Prepared by David J. Ordoobadi.
Under the Pact, a deficit ratio in excess of 3 percent of GDP is only automatically justifiable when output Ms by 2 percent in one year. A case can also be made if output declines by at least 0.75 percent.
If, for example, real output growth were to decline by 2 percentage points from trend in 1998-99 (bringing Irish growth in those years to European wide trend growth of 2½ percent), the 1999 general government deficit ratio—notwithstanding the 0.6 percent of GDP contingency amount incorporated in the baseline outlook—would threaten to exceed the Maastricht reference value of 3 percent of GDP. However, the decline in the rate of growth that precipitated this deficit would not be considered as exceptional under the EU Growth and Stability Pact.
Real current expenditure growth during 1990-94 of 5½ percent annually prompted the adoption by the government of ceilings on the growth of current non-interest spending (6 percent in nominal terms in 1995 and 2 percent on average in real terms during 1996-97). Despite some slippage, these ceilings dampened the pace of expenditure growth in 1995 and 1996 and in the 1997 budget.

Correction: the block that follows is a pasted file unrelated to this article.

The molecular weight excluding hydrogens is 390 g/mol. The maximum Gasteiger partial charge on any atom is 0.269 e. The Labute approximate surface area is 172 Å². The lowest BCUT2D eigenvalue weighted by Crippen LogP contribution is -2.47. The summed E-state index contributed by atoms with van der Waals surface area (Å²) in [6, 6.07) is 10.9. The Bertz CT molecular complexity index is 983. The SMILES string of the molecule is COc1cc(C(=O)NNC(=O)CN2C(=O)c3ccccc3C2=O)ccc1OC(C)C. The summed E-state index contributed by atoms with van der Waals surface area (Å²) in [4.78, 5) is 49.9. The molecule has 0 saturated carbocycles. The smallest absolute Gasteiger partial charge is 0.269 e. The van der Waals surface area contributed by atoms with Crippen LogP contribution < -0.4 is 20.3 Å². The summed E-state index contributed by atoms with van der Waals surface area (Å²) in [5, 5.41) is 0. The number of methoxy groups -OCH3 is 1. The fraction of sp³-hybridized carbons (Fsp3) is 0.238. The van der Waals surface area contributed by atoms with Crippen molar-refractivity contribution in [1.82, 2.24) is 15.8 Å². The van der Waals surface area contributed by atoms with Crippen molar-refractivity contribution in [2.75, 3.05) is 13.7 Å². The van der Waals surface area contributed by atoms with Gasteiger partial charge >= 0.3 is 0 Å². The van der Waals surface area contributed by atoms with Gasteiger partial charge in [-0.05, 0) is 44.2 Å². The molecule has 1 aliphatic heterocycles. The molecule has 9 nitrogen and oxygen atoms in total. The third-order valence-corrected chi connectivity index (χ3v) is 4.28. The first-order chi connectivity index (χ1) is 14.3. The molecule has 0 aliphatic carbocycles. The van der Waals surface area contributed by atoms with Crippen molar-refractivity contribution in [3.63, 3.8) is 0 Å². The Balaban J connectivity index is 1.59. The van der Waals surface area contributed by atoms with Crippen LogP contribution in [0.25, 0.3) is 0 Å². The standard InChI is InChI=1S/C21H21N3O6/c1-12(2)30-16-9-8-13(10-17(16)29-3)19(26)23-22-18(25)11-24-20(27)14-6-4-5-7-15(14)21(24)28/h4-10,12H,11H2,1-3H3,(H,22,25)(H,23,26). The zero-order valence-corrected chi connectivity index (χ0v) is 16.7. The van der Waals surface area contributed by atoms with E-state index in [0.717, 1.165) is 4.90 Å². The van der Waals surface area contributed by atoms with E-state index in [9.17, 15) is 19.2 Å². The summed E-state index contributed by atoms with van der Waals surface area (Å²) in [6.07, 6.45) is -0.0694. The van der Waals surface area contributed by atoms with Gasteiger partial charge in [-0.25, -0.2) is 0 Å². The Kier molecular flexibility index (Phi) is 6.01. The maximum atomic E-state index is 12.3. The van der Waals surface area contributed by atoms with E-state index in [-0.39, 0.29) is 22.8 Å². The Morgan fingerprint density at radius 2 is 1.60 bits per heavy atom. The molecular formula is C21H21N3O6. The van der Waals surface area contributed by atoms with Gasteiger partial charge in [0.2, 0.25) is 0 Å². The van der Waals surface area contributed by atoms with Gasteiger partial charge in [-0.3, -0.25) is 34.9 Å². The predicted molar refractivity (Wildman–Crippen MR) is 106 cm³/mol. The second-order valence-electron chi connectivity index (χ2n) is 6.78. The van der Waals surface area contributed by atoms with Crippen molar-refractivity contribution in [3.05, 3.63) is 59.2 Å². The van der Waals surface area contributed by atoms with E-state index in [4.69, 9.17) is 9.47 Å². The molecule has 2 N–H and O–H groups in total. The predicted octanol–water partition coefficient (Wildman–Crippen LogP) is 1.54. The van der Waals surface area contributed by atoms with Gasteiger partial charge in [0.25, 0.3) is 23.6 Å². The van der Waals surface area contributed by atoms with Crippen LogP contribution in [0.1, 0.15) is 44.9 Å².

Private sector earnings are expected to increase by about 4 percent during 1998-99, taking into account the provisions of P2000, productivity improvements, and drift.
Taking into account increments, the carryover effects and outstanding claims of the previous centralized wage pact on the 1997 budget, and the terms of P2000 in 1998-99.
The introduction of the new 1995 ESA accounting conventions in 1999 will add approximately 7 percentage points to the debt ratio. This is a technical change and will not affect the downward trend in the ratio.